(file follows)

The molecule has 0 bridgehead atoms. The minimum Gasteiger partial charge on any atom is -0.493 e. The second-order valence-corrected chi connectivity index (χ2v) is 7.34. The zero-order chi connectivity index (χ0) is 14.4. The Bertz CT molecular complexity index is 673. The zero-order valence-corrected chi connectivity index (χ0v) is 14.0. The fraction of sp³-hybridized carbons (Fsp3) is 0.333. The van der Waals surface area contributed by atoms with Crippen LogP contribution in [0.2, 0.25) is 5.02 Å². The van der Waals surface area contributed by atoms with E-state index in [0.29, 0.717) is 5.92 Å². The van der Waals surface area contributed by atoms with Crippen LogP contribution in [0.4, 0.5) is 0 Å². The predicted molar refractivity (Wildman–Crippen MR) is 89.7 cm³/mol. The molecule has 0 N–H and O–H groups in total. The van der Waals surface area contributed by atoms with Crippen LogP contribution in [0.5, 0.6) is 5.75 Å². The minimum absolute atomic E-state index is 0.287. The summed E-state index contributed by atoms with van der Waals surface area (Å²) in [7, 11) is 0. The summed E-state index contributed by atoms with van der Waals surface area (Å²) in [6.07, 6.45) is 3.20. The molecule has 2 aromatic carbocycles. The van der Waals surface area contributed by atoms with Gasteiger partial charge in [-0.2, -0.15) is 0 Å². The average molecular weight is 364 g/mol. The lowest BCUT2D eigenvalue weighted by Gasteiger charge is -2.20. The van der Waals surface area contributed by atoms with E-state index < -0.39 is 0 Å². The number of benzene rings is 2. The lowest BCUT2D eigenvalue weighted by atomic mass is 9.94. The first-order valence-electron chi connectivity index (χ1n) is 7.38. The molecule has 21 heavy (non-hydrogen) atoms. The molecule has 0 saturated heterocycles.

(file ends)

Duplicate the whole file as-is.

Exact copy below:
The molecule has 0 bridgehead atoms. The minimum Gasteiger partial charge on any atom is -0.493 e. The second-order valence-corrected chi connectivity index (χ2v) is 7.34. The zero-order chi connectivity index (χ0) is 14.4. The Bertz CT molecular complexity index is 673. The zero-order valence-corrected chi connectivity index (χ0v) is 14.0. The fraction of sp³-hybridized carbons (Fsp3) is 0.333. The van der Waals surface area contributed by atoms with Crippen LogP contribution in [0.2, 0.25) is 5.02 Å². The van der Waals surface area contributed by atoms with E-state index in [0.29, 0.717) is 5.92 Å². The van der Waals surface area contributed by atoms with Crippen LogP contribution in [0.4, 0.5) is 0 Å². The predicted molar refractivity (Wildman–Crippen MR) is 89.7 cm³/mol. The molecule has 0 N–H and O–H groups in total. The van der Waals surface area contributed by atoms with Crippen LogP contribution in [0.5, 0.6) is 5.75 Å². The minimum absolute atomic E-state index is 0.287. The summed E-state index contributed by atoms with van der Waals surface area (Å²) in [7, 11) is 0. The summed E-state index contributed by atoms with van der Waals surface area (Å²) in [6.07, 6.45) is 3.20. The molecule has 2 aromatic carbocycles. The van der Waals surface area contributed by atoms with Gasteiger partial charge in [-0.2, -0.15) is 0 Å². The average molecular weight is 364 g/mol. The lowest BCUT2D eigenvalue weighted by Gasteiger charge is -2.20. The van der Waals surface area contributed by atoms with E-state index < -0.39 is 0 Å². The number of benzene rings is 2. The lowest BCUT2D eigenvalue weighted by atomic mass is 9.94. The first-order valence-electron chi connectivity index (χ1n) is 7.38. The molecule has 21 heavy (non-hydrogen) atoms. The molecule has 0 saturated heterocycles.